A North Carolina man, thought to be in a nursing home following a stroke over a decade ago, was found by police investigators buried in the backyard of the home where he had lived with his wife, in a well kept flower garden.
Ruth Huber Bostic, 78, died last year of natural causes. She was discovered a month later by a police officer, after her mailman reported something was amiss. The woman's mail carrier became concerned when she had not come outside to greet him for over a month for their daily chats. Her mailbox was reportedly overflowing with the accumulated mail.
Police were told by neighbors that Bostic's husband, David Ellis Bostic, had not been seen for years. Mrs. Bostic had told family, friends and neighbors in the mid 1990s that he had suffered a stroke and was going to be moved from North Carolina to New Jersey, where Ruth said she had a sister who worked at a nursing home, reported the News and Observer.
News reports claimed Ruth was no longer in contact with her family members or the family of David Bostic and "appeared to suffer from mental illness," reported the New York Daily News. "Her family hadn't talked with her in years and years," said Raleigh police Detective J.D. Faulk. "Over time, her mental problems got worse and worse." The NY Daily news said, neighbors claimed she was quite imaginative in her story telling, "claiming to have worked in a German concentration camp and having a personal friendship with a Russian czar."
Unable to locate David Bostic, who would have been 99-years-old this year, police detectives assumed he must be dead or in a nursing home and didn't think anymore of the situation until almost a year later. That's when Raleigh police were contacted by the Social Security Administration, who were still issuing checks to David Bostic following Ruth's death.
Ruth had been receiving the direct deposited checks for almost 15 years, before her death. They were being deposited into a joint account, that she shared with her husband for many years. With no activity on the bank account, Social Security began an investigation that ended when police, who were now investigating the whereabouts of the missing man, went back to the home they had shared to search for more clues that would lead to finding him or would explain his absence.
After a tip from a neighbour, the police investigators directed their attention to a concrete pad she had poured in her front yard. With a search warrant in hand, the city of Raleigh's public utilities department excavated the area but found nothing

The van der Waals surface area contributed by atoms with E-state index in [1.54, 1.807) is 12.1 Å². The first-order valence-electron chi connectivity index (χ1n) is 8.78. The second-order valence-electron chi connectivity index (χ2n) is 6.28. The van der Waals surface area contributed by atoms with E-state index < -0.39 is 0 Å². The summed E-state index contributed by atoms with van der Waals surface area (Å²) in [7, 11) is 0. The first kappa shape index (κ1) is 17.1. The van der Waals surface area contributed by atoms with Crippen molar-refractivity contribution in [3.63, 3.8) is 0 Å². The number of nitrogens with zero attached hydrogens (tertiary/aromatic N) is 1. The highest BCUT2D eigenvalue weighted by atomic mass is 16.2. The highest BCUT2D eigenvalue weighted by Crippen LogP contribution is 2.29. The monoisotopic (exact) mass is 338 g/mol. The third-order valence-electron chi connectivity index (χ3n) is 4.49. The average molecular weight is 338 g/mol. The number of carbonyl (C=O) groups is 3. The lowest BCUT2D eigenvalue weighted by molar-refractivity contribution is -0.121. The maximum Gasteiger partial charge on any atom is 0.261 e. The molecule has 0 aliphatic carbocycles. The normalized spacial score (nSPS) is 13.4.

The detectives, who were baffled by the mysterious disappearance, then turned their eyes towards a flower bed in the backyard. Reports say, Ruth Bostic had "loving attended the garden for years." With "pickaxes and shovels" in hand, the officers began to dig up the area. After breaking through the concrete that was partially poured under the flower bed, police got their first clue on where David Bostic had been hiding all those years, when they found the first bone.
"We didn't know if it was human or animal," said Sgt. Matt Kohr. The bone was then sent to the state medical examiners office. The medical examiner took little time to inform the police what they had on their hands. "It was a human femur," Kohr said.
Police went back to the Bostic home the next day where they found the complete skeletal remains of a man. The body was identified as that of David Bostic, based on a "titanium plate found in his hip," said the NewsObserver.
A cause of death has not been determined for Mr. Bostic. The police investigation continues.
Sgt Kohr said "the police will probably never know what happened or why David Ellis Bostic could have been dead for so long without anyone noticing. The couple had no children."
Police estimate Ruth Bostic collected $93,000 in social security in David Bostic's name.